It’s an exciting time to be a mom. The number of different parenting styles is as countless as the diapers in the trash (or the cloth diapers in the pail, whatever floats your boat). Regardless of your thoughts on diapers or any of the million other little parenting decisions, the vast array of choices in motherhood plastered across social media can be just plain overwhelming. It’s like picking from a menu with 600 items and wondering if you made the wrong choice while eying another table’s food and chewing your own meal.
This spring, I left behind a teaching career I love to stay at home with my two girls. I know how many parents would love to leave work to be at home with their children and how privileged I am to have this choice. Sill, I’m in a role I didn’t envision; I’m a stay-at-home mom.
Don’t get me wrong—I want to be present in a full-time capacity every day (at least until 4 p.m.) but I also want my kids to have academic pursuits and to explore their deep heart desires and gifts God has placed in them. Even though I know pursuing a career doesn’t equal identity or value, there’s this little doubt trembling in my spirit that wonders whether my girls will equate my choice to stay home as the culmination of female adulthood.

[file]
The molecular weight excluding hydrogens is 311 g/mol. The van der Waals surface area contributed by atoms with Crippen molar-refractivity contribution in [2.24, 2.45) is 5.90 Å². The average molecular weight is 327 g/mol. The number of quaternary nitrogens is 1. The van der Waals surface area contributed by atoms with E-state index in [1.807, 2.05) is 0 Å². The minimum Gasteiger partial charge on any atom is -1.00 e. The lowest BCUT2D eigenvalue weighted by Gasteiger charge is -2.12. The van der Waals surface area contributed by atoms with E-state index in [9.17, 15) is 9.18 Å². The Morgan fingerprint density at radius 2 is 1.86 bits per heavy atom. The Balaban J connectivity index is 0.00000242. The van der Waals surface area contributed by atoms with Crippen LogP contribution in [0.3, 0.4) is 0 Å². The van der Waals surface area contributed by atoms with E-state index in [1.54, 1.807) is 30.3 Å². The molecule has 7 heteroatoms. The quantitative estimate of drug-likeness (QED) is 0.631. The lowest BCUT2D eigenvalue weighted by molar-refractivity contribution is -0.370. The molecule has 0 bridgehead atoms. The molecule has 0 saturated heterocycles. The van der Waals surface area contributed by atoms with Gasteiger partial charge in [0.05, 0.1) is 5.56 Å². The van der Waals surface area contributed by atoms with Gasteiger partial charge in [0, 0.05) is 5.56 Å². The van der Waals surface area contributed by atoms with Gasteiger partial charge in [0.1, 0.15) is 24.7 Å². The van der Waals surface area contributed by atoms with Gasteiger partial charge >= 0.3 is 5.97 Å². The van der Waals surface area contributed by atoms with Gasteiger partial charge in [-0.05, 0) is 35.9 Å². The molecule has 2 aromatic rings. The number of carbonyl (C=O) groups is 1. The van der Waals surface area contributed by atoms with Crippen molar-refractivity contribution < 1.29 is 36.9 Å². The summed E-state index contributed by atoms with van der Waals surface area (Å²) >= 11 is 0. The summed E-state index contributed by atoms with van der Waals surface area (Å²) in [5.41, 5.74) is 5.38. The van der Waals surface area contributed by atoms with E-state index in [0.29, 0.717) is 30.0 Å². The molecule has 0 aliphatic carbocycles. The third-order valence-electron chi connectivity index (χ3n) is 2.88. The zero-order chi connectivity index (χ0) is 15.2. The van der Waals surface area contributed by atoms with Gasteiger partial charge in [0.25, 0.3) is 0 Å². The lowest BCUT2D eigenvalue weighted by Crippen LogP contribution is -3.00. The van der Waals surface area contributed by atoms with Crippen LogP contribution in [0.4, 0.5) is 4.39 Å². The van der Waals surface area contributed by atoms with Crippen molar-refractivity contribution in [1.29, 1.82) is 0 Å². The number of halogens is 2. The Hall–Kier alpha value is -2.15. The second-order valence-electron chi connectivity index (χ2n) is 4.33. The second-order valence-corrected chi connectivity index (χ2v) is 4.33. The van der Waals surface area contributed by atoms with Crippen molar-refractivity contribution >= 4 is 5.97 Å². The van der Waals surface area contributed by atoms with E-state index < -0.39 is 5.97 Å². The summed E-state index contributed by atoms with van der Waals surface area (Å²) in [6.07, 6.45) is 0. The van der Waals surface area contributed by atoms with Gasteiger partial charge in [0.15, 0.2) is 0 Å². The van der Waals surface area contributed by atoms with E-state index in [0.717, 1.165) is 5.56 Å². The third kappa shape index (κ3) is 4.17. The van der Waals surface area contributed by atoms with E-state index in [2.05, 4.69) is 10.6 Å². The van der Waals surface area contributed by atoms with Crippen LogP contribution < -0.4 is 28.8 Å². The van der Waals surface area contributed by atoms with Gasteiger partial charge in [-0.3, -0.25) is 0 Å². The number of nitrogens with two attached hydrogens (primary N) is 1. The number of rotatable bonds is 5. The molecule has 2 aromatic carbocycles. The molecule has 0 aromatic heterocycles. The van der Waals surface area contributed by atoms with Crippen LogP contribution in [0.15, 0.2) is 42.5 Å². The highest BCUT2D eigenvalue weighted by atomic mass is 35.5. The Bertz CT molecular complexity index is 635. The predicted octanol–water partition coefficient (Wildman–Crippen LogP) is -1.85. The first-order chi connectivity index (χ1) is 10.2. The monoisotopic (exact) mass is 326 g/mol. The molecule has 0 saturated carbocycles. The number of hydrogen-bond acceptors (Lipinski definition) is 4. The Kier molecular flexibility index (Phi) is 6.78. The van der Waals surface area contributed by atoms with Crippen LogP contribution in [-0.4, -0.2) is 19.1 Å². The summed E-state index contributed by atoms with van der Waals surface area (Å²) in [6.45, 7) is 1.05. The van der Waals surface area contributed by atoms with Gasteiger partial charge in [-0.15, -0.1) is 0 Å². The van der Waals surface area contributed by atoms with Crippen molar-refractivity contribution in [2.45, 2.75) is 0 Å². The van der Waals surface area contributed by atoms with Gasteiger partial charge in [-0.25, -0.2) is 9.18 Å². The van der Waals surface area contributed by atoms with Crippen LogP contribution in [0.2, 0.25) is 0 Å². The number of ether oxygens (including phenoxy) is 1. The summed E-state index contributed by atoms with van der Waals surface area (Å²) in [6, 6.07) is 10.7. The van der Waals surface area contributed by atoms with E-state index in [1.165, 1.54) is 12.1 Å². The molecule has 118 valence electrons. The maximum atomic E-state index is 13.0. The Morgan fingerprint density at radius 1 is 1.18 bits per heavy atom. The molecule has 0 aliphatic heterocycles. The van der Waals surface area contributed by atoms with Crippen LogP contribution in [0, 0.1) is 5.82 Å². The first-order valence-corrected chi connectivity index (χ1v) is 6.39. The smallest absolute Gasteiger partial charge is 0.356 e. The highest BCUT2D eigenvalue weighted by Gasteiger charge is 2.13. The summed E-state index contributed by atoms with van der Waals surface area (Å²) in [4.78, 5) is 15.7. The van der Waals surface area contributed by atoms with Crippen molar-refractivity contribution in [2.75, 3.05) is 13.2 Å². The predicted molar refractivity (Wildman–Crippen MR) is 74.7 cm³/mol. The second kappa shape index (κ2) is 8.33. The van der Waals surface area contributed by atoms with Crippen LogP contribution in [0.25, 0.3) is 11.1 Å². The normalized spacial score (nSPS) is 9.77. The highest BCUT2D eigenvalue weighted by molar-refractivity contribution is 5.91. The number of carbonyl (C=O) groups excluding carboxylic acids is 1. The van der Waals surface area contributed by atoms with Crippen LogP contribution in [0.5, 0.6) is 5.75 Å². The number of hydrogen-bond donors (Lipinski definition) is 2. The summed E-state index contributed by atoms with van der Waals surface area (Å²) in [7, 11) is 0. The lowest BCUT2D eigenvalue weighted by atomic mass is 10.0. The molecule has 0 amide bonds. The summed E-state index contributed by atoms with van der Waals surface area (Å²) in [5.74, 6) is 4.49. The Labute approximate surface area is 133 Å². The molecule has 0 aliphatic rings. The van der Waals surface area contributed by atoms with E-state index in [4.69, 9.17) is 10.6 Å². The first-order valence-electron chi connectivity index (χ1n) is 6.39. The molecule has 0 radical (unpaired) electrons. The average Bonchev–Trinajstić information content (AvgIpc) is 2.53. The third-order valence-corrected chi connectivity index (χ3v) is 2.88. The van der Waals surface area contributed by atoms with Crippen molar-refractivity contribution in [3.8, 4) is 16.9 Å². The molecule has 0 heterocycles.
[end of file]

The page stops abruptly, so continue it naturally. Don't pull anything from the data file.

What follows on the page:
The nagging fear that I’m encouraging them to chase their passion and pursue their education UNTIL they are parents leaves me with an uncomfortable question echoing away in the back of my mind:
Did I quit my job for this?
After all, my role model (my own mom) did everything and she did it well. She worked outside the home, she came rushing back to provide hot meals, she took us to all the activities and she never let us see she was tired. She was a tiny tower of strength and joy. But when I tried to do it all, I wasn’t a tower of strength. I was a precariously wobbly tower of Jenga blocks, one prod away from emotional disaster.
So why did I walk away from a career I love? For whining and fights? For painstaking puzzles and reading books over and over again? Did I get two degrees to load dishes and rewash laundry? To kiss owies and banish under-the-bed-monsters?
Yes to all of the above and also to banish my own monsters because I can’t do it all and honestly, I don’t want to. In all the choices that parenthood offers, I am realizing more and more that there isn’t just one right path. In the menu of motherhood, you can make a choice and discover a whole new sensation or you can decide it’s time for a different entrée. What works for me may not work for you and what works this year may look a lot different down the road.
I’m setting aside one passion for this season of motherhood, but nothing is lost or wasted. While there’s no singular model of success to pass on to this next generation of fierce females, there is a consistent message that I want my girls to believe deep in their souls: that they can choose and that they can grow. They can say yes. They can say no. They can do both. Or neither. Or either and then change their minds because their womanhood and identity is valuable and precious and belongs to them.
And for me, today, that looks like I quit my job for this.